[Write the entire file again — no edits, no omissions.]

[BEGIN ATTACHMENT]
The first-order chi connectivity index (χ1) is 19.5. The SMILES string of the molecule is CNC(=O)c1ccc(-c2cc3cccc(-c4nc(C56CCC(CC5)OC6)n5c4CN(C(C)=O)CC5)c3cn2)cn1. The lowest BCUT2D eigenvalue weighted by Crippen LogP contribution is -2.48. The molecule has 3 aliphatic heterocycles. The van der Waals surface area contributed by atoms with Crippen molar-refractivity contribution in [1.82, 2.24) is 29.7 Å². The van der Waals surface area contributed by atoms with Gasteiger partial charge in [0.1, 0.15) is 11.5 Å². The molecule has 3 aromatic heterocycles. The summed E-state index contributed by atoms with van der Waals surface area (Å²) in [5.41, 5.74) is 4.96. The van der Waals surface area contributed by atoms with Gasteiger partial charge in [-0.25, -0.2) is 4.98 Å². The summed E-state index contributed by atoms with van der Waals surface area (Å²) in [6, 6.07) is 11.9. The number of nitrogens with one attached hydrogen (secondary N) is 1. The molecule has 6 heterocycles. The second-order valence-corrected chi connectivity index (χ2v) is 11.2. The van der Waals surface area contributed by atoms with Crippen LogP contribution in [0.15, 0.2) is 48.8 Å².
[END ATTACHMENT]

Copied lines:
The first-order chi connectivity index (χ1) is 19.5. The SMILES string of the molecule is CNC(=O)c1ccc(-c2cc3cccc(-c4nc(C56CCC(CC5)OC6)n5c4CN(C(C)=O)CC5)c3cn2)cn1. The lowest BCUT2D eigenvalue weighted by Crippen LogP contribution is -2.48. The molecule has 3 aliphatic heterocycles. The van der Waals surface area contributed by atoms with Crippen molar-refractivity contribution in [1.82, 2.24) is 29.7 Å². The van der Waals surface area contributed by atoms with Gasteiger partial charge in [0.1, 0.15) is 11.5 Å². The molecule has 3 aromatic heterocycles. The summed E-state index contributed by atoms with van der Waals surface area (Å²) in [5.41, 5.74) is 4.96. The van der Waals surface area contributed by atoms with Gasteiger partial charge in [-0.25, -0.2) is 4.98 Å². The summed E-state index contributed by atoms with van der Waals surface area (Å²) in [6, 6.07) is 11.9. The number of nitrogens with one attached hydrogen (secondary N) is 1. The molecule has 6 heterocycles. The second-order valence-corrected chi connectivity index (χ2v) is 11.2. The van der Waals surface area contributed by atoms with Crippen LogP contribution in [0.15, 0.2) is 48.8 Å².